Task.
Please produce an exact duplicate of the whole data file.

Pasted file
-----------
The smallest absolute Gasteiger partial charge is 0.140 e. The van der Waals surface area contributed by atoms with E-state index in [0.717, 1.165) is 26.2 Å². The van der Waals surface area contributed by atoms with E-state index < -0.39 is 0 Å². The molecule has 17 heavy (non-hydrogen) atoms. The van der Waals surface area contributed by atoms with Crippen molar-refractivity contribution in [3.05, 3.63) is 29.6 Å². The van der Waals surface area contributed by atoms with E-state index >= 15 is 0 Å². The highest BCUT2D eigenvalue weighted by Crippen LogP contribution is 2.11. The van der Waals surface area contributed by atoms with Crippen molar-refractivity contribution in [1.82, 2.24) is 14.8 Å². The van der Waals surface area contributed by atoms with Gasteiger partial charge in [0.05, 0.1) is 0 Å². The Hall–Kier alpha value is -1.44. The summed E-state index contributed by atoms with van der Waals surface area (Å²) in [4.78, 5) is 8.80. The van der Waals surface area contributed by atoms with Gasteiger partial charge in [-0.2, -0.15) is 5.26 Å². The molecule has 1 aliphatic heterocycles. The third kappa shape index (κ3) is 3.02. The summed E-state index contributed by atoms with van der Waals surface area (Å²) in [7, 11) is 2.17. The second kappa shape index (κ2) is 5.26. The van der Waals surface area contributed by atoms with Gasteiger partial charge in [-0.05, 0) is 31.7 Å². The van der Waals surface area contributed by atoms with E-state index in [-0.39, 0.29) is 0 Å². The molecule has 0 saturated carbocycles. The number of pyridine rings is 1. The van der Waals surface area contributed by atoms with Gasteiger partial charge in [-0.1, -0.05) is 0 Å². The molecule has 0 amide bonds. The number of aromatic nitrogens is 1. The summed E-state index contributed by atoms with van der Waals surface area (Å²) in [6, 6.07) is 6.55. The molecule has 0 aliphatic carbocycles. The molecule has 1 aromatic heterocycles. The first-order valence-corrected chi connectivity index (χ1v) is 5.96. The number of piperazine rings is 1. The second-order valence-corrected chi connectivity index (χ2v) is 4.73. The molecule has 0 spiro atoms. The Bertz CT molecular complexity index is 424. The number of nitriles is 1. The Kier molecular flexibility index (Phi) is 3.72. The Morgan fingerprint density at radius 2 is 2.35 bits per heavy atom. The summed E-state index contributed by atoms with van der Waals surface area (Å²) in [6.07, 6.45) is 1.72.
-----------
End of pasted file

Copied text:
The smallest absolute Gasteiger partial charge is 0.140 e. The van der Waals surface area contributed by atoms with E-state index in [0.717, 1.165) is 26.2 Å². The van der Waals surface area contributed by atoms with E-state index < -0.39 is 0 Å². The molecule has 17 heavy (non-hydrogen) atoms. The van der Waals surface area contributed by atoms with Crippen molar-refractivity contribution in [3.05, 3.63) is 29.6 Å². The van der Waals surface area contributed by atoms with E-state index >= 15 is 0 Å². The highest BCUT2D eigenvalue weighted by Crippen LogP contribution is 2.11. The van der Waals surface area contributed by atoms with Crippen molar-refractivity contribution in [1.82, 2.24) is 14.8 Å². The van der Waals surface area contributed by atoms with Gasteiger partial charge in [0.05, 0.1) is 0 Å². The Hall–Kier alpha value is -1.44. The summed E-state index contributed by atoms with van der Waals surface area (Å²) in [4.78, 5) is 8.80. The van der Waals surface area contributed by atoms with Gasteiger partial charge in [-0.2, -0.15) is 5.26 Å². The molecule has 1 aliphatic heterocycles. The third kappa shape index (κ3) is 3.02. The summed E-state index contributed by atoms with van der Waals surface area (Å²) in [7, 11) is 2.17. The second kappa shape index (κ2) is 5.26. The van der Waals surface area contributed by atoms with Gasteiger partial charge in [-0.05, 0) is 31.7 Å². The van der Waals surface area contributed by atoms with E-state index in [-0.39, 0.29) is 0 Å². The molecule has 0 saturated carbocycles. The number of pyridine rings is 1. The van der Waals surface area contributed by atoms with Gasteiger partial charge in [-0.1, -0.05) is 0 Å². The molecule has 0 amide bonds. The number of aromatic nitrogens is 1. The summed E-state index contributed by atoms with van der Waals surface area (Å²) in [6, 6.07) is 6.55. The molecule has 0 aliphatic carbocycles. The molecule has 1 aromatic heterocycles. The first-order valence-corrected chi connectivity index (χ1v) is 5.96. The number of piperazine rings is 1. The second-order valence-corrected chi connectivity index (χ2v) is 4.73. The molecule has 0 spiro atoms. The Bertz CT molecular complexity index is 424. The number of nitriles is 1. The Kier molecular flexibility index (Phi) is 3.72. The Morgan fingerprint density at radius 2 is 2.35 bits per heavy atom. The summed E-state index contributed by atoms with van der Waals surface area (Å²) in [6.07, 6.45) is 1.72.